FIG. 4A shows an arrangement of four pixels of the image display device 2 having the inherent display resolution (panel resolution) of the device. FIG. 4B shows an exemplary pixel arrangement pattern for displaying a three-dimensional image on the three-dimensional image display apparatus in the case of two view points, the illustration showing a four pixels worth of area to be viewed from each view point. FIG. 5A shows how pixels are viewed from a first view point through the parallax barrier 1 when a three-dimensional image is to be displayed for the two view points by the three-dimensional image display apparatus. FIG. 5B shows how pixels are viewed from a second view point through the parallax barrier 1. FIG. 6A shows an exemplary pixel arrangement pattern of a view point image to be viewed from the first view point when a three-dimensional image is displayed for the two view points by the three-dimensional image display apparatus. FIG. 6B shows an exemplary pixel arrangement pattern of a view point image to be viewed from the second view point.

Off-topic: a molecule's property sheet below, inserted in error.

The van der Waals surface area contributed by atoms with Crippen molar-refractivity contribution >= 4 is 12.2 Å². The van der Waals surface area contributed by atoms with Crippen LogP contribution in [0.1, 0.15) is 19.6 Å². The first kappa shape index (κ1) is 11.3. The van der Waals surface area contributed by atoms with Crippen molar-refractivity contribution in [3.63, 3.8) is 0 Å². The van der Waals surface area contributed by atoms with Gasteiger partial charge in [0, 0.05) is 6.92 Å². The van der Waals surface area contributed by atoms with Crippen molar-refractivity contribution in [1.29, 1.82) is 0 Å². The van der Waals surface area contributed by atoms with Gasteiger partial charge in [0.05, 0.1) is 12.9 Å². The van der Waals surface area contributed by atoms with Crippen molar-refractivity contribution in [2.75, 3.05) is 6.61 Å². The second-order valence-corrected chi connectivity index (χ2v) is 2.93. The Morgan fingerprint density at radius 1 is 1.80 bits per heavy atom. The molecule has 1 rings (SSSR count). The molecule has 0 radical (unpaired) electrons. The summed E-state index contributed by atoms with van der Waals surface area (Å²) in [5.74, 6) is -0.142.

Each pixel of the image display device 2 is inherently formed by sub-pixels in three colors (R, G, and B) arranged in the horizontal direction. Each elongate rectangle represents one sub-pixel. Referring to the inherent surface area of each pixel of the image display device 2, the size of the pixel is equivalent to three sub-pixels when viewed in the horizontal direction and equivalent to one sub-pixel when viewed in the vertical direction. In FIGS. 4A to 6B, the circled numbers 1 to 4 are shown to represent sub-pixel combinations each of which constitutes one pixel, and each combination of sub-pixels indicated by the same circled number represents one pixel. In the following description, a pixel indicated by circled 1s is called “a first pixel”; a pixel indicated by circled 2s is called “a second pixel”; a pixel indicated by circled 3s is called “a third pixel”; and a pixel indicated by circled fours is called “a fourth pixel”. In the inherent pixel structure of the image display device 2 shown in FIG. 4A, the surface area of the four pixels, i.e., the first to fourth pixels is a size equivalent to six sub-pixels in the horizontal and equivalent to two sub-pixels in the vertical direction.